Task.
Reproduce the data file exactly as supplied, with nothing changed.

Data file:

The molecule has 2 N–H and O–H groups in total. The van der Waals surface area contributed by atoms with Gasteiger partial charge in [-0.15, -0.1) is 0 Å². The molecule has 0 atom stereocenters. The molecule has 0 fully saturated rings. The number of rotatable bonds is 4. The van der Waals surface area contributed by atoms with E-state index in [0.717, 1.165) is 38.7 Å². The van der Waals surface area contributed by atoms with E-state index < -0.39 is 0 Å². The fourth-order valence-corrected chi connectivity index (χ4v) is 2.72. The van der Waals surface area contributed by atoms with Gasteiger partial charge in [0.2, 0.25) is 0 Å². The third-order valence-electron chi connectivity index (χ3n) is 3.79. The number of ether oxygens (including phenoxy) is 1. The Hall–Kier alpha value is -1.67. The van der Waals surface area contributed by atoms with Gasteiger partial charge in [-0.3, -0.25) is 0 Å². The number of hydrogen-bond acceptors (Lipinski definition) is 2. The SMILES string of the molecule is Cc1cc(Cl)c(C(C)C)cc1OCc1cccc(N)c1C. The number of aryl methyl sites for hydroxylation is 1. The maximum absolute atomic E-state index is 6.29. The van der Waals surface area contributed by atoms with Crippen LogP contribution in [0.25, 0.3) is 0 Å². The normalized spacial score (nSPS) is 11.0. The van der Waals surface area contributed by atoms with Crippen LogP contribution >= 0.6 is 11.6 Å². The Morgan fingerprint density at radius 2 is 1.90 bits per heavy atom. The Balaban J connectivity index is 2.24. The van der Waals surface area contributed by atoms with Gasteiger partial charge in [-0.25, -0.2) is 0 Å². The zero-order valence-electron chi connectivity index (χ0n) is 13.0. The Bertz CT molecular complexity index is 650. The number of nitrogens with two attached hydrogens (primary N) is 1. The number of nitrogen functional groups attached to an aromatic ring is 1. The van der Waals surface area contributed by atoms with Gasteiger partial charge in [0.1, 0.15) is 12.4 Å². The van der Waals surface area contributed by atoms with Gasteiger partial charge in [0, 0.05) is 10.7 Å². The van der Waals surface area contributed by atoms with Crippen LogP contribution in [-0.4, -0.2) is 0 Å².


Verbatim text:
The molecule has 2 N–H and O–H groups in total. The van der Waals surface area contributed by atoms with Gasteiger partial charge in [-0.15, -0.1) is 0 Å². The molecule has 0 atom stereocenters. The molecule has 0 fully saturated rings. The number of rotatable bonds is 4. The van der Waals surface area contributed by atoms with E-state index in [0.717, 1.165) is 38.7 Å². The van der Waals surface area contributed by atoms with E-state index < -0.39 is 0 Å². The fourth-order valence-corrected chi connectivity index (χ4v) is 2.72. The van der Waals surface area contributed by atoms with Gasteiger partial charge in [0.2, 0.25) is 0 Å². The third-order valence-electron chi connectivity index (χ3n) is 3.79. The number of ether oxygens (including phenoxy) is 1. The Hall–Kier alpha value is -1.67. The van der Waals surface area contributed by atoms with Gasteiger partial charge in [-0.3, -0.25) is 0 Å². The number of hydrogen-bond acceptors (Lipinski definition) is 2. The SMILES string of the molecule is Cc1cc(Cl)c(C(C)C)cc1OCc1cccc(N)c1C. The number of aryl methyl sites for hydroxylation is 1. The maximum absolute atomic E-state index is 6.29. The van der Waals surface area contributed by atoms with Crippen LogP contribution in [0.25, 0.3) is 0 Å². The normalized spacial score (nSPS) is 11.0. The van der Waals surface area contributed by atoms with Crippen LogP contribution >= 0.6 is 11.6 Å². The Morgan fingerprint density at radius 2 is 1.90 bits per heavy atom. The Balaban J connectivity index is 2.24. The van der Waals surface area contributed by atoms with Gasteiger partial charge in [-0.25, -0.2) is 0 Å². The zero-order valence-electron chi connectivity index (χ0n) is 13.0. The Bertz CT molecular complexity index is 650. The number of nitrogens with two attached hydrogens (primary N) is 1. The number of nitrogen functional groups attached to an aromatic ring is 1. The van der Waals surface area contributed by atoms with Gasteiger partial charge in [0.1, 0.15) is 12.4 Å². The van der Waals surface area contributed by atoms with Gasteiger partial charge in [0, 0.05) is 10.7 Å². The van der Waals surface area contributed by atoms with Crippen LogP contribution in [-0.4, -0.2) is 0 Å².